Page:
IDSA recently sent letters to legislators in several states expressing the Society’s concern over bills that would promote long-term antibiotic therapy in treating Lyme disease, despite medical and scientific evidence indicating that such treatment may do more harm than good. A
Connecticut bill would prohibit state licensing boards from disciplining physicians who prescribe such treatment. Bills in
West Virginia would mandate insurance coverage of such treatments. Long-term antibiotic therapy is not medically indicated for Lyme disease, and it can lead to potentially fatal infections of the bloodstream, as a result of intravenous administration. It can also promote the development of drug resistance among other microorganisms.
Other advocacy efforts include:
IDSA opposed an
Indiana bill (House bill 1567) that would ban the administration of influenza vaccines containing thimerosal in pregnant women and young children. The Society addressed its concerns in a letter to the Indiana House of Representatives Committee of Public Health asserting that the bill is based on flawed pseudoscience linking thimerosal in vaccines to adverse effects on children. A Feb. 12 ruling by the Special Masters of the U.S. Court of Federal Claims reaffirmed that thimerosal-containing vaccines were not causal factors in the development of autism or autism spectrum disorders.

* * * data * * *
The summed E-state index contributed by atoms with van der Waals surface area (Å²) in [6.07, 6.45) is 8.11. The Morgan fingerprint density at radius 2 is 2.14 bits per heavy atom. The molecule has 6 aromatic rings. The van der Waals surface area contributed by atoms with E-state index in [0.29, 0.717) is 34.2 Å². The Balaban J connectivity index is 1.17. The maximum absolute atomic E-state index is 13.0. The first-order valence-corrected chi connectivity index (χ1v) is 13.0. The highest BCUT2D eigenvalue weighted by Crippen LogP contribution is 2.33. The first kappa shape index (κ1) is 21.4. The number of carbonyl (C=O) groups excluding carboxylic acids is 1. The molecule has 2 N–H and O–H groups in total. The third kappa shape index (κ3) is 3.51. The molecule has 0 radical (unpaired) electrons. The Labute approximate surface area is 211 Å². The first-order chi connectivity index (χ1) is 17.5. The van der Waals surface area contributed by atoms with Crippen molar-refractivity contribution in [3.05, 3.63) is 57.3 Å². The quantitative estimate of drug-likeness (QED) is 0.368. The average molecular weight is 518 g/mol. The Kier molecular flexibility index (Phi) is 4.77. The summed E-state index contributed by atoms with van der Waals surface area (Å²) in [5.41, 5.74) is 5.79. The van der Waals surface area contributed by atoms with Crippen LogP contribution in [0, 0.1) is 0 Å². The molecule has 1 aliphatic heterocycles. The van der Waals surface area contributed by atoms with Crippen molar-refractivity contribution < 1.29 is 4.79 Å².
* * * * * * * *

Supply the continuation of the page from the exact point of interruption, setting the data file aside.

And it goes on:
IDSA sent comments to the Centers for Medicare and Medicaid Services in support of a gain-sharing exception that would allow infection control practitioners to share in the savings they help generate in hospitals, therefore incentivizing infection control strategies.
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